One hundred and seventy years ago today, astronomers Urbain Jean Joseph Le Verrier, John Couch Adams and Johann Gottfried Galle collaborated on the discovery of Neptune. Now that Pluto has been demoted, Neptune is the most distant planet in our solar system.
And now…The Mash!
We begin in Jacksonville, Florida, where an over-eager liquor control officer charged a 17-year-old girl with the crime of underage possession of alcohol. Her offense? Moving a cup of beer on a beer pong table at a Jaguars tailgate party.
Terrorist attacks in Europe have forced Oktoberfest organizers to beef up security this year, and many would-be attendees are avoiding the celebration out of fear of an attack in Munich.
Rutgers University ended its school-sponsored football tailgate parties after athletics director Pat Hobbs was seen chugging a beer onstage. Drinking on the job is a no-no at RU.
The new season of Shark Tank begins tonight. Leading off are the inventors of Fizzics, an in-home tap that re-creates the mouthfeel and aroma of freshly-poured draft beer.
Long Island’s Blue Point Brewery is serving up history in the form of Colonial Ale. It was made using a recipe written by George Washington in a military journal in 1757.
Are you seeing less pumpkin beer on the shelves this fall? It’s because breweries overproduced it last year and demand for the style fell off. Unseasonably warm weather also hurt sales.
Finally, scientists have figured out why the foam on top keeps your beer from sloshing. The answer is “capillary action”, the same phenomenon that enables paper towel to soak up spilled milk and plants to suck up water from their roots.
Humans domesticated yeasts long before they figured that yeasts even existed. Now a team of geneticists created the first family tree of those yeasts. They did so by examining samples collected from nearly 100 breweries around the world.
For most of history, people made beer at home. Because beer kept for a long time, it was necessary to brew only once a month or so. The long interval gave the wild yeasts in the beer enough time to interbreed with other strains and stay feral. But with the rise of commercial brewing some 400 years ago, brewers made beer on a continuous basis. In an effort to make the beer consistent, they inadvertently changed the yeasts’ genetic makeup. Brewers “backslopped”—that is, they took the sediment at the end of the brewing process and used it to inoculate the next batch. Over time, the yeasts lost the ability to sexually reproduce and acquired genes that helped them digest maltose, a type of sugar found in backslop.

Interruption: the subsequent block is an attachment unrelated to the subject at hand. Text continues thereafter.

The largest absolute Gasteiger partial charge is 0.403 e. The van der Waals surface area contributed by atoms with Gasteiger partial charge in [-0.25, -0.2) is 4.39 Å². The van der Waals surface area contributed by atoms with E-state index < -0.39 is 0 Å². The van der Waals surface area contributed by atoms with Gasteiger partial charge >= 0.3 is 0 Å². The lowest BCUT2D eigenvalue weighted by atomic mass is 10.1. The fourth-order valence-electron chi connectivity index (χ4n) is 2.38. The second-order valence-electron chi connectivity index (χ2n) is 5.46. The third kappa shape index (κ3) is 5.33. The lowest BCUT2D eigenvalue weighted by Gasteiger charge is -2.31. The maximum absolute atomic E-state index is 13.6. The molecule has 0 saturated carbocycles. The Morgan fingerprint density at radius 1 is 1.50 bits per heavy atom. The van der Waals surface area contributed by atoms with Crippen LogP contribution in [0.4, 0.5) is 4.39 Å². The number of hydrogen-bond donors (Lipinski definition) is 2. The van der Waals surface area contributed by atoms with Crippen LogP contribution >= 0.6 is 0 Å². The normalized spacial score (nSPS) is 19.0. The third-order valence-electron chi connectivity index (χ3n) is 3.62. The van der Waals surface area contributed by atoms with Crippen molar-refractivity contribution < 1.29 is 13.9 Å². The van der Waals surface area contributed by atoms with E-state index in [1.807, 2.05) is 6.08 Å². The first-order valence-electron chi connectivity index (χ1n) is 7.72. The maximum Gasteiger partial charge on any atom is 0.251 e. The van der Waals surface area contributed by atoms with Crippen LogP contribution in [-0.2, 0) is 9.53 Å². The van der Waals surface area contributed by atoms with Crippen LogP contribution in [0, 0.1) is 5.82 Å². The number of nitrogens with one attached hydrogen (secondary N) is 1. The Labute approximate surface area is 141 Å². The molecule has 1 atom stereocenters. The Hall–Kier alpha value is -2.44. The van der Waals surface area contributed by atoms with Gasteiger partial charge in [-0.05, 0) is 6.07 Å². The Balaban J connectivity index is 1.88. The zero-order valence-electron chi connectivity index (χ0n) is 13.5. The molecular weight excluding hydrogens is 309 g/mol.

It turns out that brewing yeasts were domesticated in two separate lineages. “Beer 1” emerged in Germany and Belgium around the turn of the 17th century. Those yeasts spread to the United Kingdom and, from there, to North America. Most of the yeasts used in brewing today belong to the Beer 1 branch of the family tree.
About 50 years later, another branch of beer yeasts, “Beer 2,” arose independently. The geneticists who studied them are unable to identify their place of origin. Beer 2 yeasts evolved from yeasts found in wineries, and generally result in beers with higher alcohol content.
It is almost impossible to distinguish a Beer 1 yeast from a Beer 2 yeast based on flavor alone. Beer yeasts can create such a variety of flavors that even two closely related-yeasts can create beer with vastly different tastes.
In the early 2000s Maureen Ogle, a professor at the University of South Alabama, set out to write a history of American brewing. She was surprised by how little had been written about the subject. That has begun to change. The spread of craft beer has led a number of American universities to make brewing studies part of their course offerings.
Meanwhile, other professors are exploring beer’s relationship with American culture, economics, labor relations, and even gender.
Randolph College professor J. Nikol Beckham brewed beer before turning her scholarly attention to it. The only African American woman in her community of homebrewers and enthusiasts, Beckham became interested in the relationship between beer and race. She discovered that during the late 19th and early 20th centuries, some temperance advocates used ugly stereotypes of German immigrants and African-Americans to attack saloon culture. Drinking was portrayed as an affront to America’s dominant culture: white, Protestant, and sober.
Beckham contends that after the repeal of Prohibition, scholars lost sight of the ties between beer and American history. That trend might be reversing itself. One example is the Smithsonian Institution’s search for a scholar. His or her job will include helping the National Museum of American History collect artifacts, and conducting field research for a project on brewing in the U.S., especially during the last 50 years.